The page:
In spite of silanization is a successful method to change nanotube surface behavior, to attach other molecules or chains to nanotubes, or linking CNTs with other nanostructures; this route with organosilanes is an established approach in polymer composites. In this type of chemical functionalization, silanes are used as coupling agents of glass and carbon fiber with polymer matrices in order to improve interface. In this context, silanization in CNTs, also have been proposed as nanometric coupling agent (Velasco-Santos 2002) of CNTs with polymer matrices and thus, recently silanized carbon nanotubes have been incorporated to develop polymer nanocomposites.

Thus, in the first part of this chapter are described the principles of silanization reaction achieved in CNTs and the characterization obtained in the first report. The second part of the chapter describes diverse researches of silanization reactions achieved in nanotube surface, including silanization after oxidation, silylation and hydroxylation. Arrangement of some nanostructures attached to CNTs surface via silanization and functionalization of other carbon nanomaterials with organosilanes are also reviewed and discussed in this section. Finally, advances related with silanized carbon nanotubes as reinforced in polymer nanocomposites are analyzed. Hence, silanization is shown as important chemical route in order to attach different organic moieties, diversify carbon nanotube properties, develop new nanoarrangements and improve compatibility between CNTs and polymer matrices.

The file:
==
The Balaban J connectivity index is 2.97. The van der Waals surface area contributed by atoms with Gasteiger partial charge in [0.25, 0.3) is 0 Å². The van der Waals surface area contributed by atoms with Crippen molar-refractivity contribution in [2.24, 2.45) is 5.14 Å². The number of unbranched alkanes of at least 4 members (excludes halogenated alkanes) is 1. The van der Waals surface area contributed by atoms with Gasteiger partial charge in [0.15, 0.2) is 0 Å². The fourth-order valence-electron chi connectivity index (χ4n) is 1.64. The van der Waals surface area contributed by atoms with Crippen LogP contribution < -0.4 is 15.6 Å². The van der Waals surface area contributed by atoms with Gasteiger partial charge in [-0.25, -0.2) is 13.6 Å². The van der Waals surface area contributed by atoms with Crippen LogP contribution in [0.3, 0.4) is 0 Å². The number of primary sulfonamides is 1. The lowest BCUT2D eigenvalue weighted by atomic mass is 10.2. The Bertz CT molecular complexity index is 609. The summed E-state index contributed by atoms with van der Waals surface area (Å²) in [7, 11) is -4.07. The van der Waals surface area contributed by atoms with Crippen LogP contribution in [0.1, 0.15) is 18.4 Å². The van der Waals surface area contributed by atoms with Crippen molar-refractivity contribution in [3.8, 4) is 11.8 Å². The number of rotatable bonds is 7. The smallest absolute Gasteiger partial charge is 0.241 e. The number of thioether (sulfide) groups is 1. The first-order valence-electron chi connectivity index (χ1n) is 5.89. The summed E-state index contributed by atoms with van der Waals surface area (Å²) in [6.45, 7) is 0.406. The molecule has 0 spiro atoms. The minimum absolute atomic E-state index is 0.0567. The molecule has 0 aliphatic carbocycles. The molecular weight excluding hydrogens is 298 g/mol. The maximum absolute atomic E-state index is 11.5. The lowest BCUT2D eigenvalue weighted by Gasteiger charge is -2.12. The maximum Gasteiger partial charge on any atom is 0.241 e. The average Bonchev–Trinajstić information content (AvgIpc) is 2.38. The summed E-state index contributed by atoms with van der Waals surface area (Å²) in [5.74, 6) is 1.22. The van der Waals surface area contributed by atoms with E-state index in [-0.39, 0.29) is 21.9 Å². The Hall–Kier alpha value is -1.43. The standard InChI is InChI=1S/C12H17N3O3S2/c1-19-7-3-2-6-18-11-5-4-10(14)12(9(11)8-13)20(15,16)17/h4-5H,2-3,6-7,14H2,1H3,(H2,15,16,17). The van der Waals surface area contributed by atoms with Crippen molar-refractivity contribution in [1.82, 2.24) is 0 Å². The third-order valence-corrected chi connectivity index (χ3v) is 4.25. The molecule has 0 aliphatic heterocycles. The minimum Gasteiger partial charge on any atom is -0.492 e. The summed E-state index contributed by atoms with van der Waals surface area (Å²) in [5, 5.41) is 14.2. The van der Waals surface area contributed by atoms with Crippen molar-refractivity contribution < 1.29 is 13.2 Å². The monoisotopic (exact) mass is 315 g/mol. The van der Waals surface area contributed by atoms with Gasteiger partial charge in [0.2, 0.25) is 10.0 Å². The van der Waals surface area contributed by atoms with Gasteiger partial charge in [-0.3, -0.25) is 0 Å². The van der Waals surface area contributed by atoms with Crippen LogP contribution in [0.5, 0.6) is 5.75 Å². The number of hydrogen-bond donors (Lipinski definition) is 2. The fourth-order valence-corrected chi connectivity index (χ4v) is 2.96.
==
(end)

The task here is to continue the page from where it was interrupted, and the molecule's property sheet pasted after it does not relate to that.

2. Principles of silanization in CNTs